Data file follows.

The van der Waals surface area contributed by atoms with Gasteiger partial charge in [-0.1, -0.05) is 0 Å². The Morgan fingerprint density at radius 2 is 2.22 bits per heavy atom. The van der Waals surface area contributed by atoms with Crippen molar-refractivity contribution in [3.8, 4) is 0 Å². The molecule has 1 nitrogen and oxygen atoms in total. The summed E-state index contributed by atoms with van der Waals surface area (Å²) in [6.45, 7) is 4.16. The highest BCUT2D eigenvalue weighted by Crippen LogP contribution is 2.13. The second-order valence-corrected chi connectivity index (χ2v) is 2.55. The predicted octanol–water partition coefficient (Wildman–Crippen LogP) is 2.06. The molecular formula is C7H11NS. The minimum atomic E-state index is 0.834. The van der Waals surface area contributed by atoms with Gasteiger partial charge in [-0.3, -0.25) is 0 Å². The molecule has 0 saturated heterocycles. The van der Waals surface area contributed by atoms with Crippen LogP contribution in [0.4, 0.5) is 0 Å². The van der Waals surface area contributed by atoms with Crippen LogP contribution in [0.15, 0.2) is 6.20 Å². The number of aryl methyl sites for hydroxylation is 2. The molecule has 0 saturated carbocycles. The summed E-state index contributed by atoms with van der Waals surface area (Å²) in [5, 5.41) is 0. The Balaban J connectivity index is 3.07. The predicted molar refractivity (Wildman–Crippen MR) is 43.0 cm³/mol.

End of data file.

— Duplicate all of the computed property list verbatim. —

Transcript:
The van der Waals surface area contributed by atoms with Gasteiger partial charge in [-0.1, -0.05) is 0 Å². The Morgan fingerprint density at radius 2 is 2.22 bits per heavy atom. The van der Waals surface area contributed by atoms with Crippen molar-refractivity contribution in [3.8, 4) is 0 Å². The molecule has 1 nitrogen and oxygen atoms in total. The summed E-state index contributed by atoms with van der Waals surface area (Å²) in [6.45, 7) is 4.16. The highest BCUT2D eigenvalue weighted by Crippen LogP contribution is 2.13. The second-order valence-corrected chi connectivity index (χ2v) is 2.55. The predicted octanol–water partition coefficient (Wildman–Crippen LogP) is 2.06. The molecular formula is C7H11NS. The minimum atomic E-state index is 0.834. The van der Waals surface area contributed by atoms with Gasteiger partial charge in [-0.3, -0.25) is 0 Å². The molecule has 0 saturated heterocycles. The van der Waals surface area contributed by atoms with Crippen LogP contribution in [0.4, 0.5) is 0 Å². The van der Waals surface area contributed by atoms with Crippen LogP contribution in [0.15, 0.2) is 6.20 Å². The number of aryl methyl sites for hydroxylation is 2. The molecule has 0 saturated carbocycles. The summed E-state index contributed by atoms with van der Waals surface area (Å²) in [5, 5.41) is 0. The Balaban J connectivity index is 3.07. The predicted molar refractivity (Wildman–Crippen MR) is 43.0 cm³/mol.